In 2017 and 2019, Schuchart was the driver who came from the furthest back in the field to win a race. He charged from 19th to win the 2017 event at Keller Auto Speedway and charged from 14th to win the 2019 Patriot Nationals at The Dirt Track at Charlotte.

He is cool under pressure in big events, too. Along with his 22nd to second run at the Nationals, he charged from 20th to fourth in the 2017 National Open at Williams Grove Speedway and powered from 12th to second in the 2019 Kings Royal at Eldora Speedway.

In the last two years there have more 10 races that he’s gained 10 or more spots in a race. He also won the KSE Hard Charger of the Year Award in 2017.

When faced with having to race from the back of the field, Schuchart said the key is to “use your head and pick your marks and pick your times to take shots as far as passing people instead of forcing the issue.” Doing so helps him keep his momentum and swiftly secure each pass.

“You want to go where the person in front of you isn’t,” Schuchart said. “That being said, you want to do it in a timely manner where you’re not pushing the issue too hard. You’re still keeping the car under yourself at the same time. It’s definitely a fine line.”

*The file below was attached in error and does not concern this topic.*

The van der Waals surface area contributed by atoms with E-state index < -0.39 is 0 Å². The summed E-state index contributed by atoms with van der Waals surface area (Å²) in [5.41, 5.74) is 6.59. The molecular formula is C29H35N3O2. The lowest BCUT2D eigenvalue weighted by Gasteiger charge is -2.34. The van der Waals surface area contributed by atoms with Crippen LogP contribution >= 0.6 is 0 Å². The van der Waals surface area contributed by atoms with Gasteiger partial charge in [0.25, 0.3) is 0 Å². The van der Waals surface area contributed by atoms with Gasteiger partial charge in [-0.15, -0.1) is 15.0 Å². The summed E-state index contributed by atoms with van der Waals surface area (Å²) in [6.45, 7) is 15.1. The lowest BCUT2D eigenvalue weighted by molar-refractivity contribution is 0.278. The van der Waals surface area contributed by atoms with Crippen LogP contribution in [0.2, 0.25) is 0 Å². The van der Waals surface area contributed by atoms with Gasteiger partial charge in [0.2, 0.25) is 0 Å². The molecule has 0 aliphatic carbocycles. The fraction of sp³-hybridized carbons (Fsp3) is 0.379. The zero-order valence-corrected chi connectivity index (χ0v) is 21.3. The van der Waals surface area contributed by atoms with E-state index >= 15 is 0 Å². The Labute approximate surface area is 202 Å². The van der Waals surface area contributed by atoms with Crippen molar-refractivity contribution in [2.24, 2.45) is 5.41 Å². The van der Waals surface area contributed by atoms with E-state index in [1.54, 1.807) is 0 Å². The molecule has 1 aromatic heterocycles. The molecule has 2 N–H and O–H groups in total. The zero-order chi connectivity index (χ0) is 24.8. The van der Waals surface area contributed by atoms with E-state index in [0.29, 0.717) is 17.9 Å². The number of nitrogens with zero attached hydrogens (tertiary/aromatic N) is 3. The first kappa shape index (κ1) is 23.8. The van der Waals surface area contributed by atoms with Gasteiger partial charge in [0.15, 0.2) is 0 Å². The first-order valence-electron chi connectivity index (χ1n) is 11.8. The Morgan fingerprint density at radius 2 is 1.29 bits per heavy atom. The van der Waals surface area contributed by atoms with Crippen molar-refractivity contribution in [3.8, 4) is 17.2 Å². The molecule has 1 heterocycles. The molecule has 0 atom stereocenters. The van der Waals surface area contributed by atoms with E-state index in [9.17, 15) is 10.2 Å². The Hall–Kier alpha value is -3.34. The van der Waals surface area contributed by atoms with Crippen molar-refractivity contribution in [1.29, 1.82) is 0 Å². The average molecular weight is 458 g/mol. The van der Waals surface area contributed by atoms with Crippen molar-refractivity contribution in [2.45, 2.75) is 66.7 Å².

There are several drivers he’s raced with for so long know that, he said, he has a pretty good idea of where they prefer to run on the track. That knowledge also helps him cut through the field in rapid time when needed.

Schuchart and his Shark Racing have learned what it takes to rise from the bottom since they entered the World of Outlaws NOS Energy Drink Sprint Car Series full-time in 2014. Their first year was all about survival, hoping to make it to each race. Now they’re one of the top teams in the Series. Schuchart won a career high eight races in 2019 – doubling his career win total – and added another victory to his resume at the season opening DIRTcar Nationals this year. He is currently two points behind points leader and reigning champion Brad Sweet.